VSL Special Keyboards
The 8 GB collection Special Keyboards offers a state-of-the-art approach to capturing exceptional, unfamiliar but also classical sounds that shouldn’t be missing on any sound designer’s or composer’s workstation.
The harpsichord (German: Cembalo) has a famously bright sound, rich in overtones. Typically a Baroque instrument, the harpsichord has played a minimal role in classical and romantic music. In modern literature, however, it has been rediscovered by a broad range of musicians, and is also used poignantly and effectively in film and TV music. In our own Silent Stage, the following single notes and repetition performances of a two manual harpsichord were recorded: 8’ register solo, 8’ double, and tutti (a combination of two 8’ registers and one 4’ register).
The harmonium is a free-reed instrument, meaning that air streaming past reeds of different lengths causes them to vibrate. Unlike organ pipes, the harmonium’s reeds produce more disharmonic overtones, creating a unique undulating sound.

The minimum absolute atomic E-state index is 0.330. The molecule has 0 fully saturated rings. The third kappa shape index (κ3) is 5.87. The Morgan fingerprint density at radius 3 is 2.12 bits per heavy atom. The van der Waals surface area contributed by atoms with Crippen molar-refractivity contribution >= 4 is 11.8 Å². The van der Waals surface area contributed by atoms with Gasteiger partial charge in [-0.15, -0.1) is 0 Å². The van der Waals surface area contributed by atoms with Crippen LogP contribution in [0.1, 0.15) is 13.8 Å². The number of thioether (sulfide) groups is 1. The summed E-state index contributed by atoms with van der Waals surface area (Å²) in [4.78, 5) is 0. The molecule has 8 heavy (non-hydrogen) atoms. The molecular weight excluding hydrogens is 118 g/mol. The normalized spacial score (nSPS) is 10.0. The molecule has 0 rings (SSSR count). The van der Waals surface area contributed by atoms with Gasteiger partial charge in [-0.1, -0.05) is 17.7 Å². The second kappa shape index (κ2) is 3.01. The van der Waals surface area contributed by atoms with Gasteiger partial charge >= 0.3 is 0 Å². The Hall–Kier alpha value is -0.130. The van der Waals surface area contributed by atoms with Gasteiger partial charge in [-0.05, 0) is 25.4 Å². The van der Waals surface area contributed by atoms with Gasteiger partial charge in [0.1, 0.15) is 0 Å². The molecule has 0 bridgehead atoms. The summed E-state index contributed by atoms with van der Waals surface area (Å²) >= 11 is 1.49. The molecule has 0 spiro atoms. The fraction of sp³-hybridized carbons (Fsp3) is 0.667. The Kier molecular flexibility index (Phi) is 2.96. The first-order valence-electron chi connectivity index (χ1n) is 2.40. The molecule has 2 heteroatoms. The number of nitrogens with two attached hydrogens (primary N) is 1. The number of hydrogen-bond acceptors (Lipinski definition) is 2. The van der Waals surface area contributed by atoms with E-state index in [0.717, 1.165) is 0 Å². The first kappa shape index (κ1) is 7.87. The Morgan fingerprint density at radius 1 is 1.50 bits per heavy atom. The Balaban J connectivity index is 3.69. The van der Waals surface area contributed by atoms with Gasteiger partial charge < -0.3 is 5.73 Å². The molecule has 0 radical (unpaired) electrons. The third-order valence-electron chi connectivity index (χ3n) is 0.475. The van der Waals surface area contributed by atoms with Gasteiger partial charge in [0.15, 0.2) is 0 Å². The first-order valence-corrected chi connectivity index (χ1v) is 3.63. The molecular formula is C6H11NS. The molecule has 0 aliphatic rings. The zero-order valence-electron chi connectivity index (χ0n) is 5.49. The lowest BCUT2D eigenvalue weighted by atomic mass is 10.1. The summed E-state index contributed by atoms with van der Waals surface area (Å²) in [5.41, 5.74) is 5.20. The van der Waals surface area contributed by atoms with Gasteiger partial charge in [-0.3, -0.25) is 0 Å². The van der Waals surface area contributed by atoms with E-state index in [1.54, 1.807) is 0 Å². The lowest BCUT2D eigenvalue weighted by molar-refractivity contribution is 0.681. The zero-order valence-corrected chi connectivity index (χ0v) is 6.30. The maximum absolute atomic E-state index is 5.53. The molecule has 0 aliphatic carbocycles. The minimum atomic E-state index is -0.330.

The prepared piano is a technique that became known to a wider public around 1940 and is primarily associated with the innovative composer, John Cage, who inserted objects such as erasers, nails, wire and paper between a piano’s strings causing them to produce additional tones, harmonics, or percussive sounds that are sometimes reminiscent of Indonesian Gamelan music. Our team also “treated” the Bösendorfer grand piano with their bare hands (e.g., glissandos over the strings) and with wood mallets in order to get a multitude of creative sounds and colors.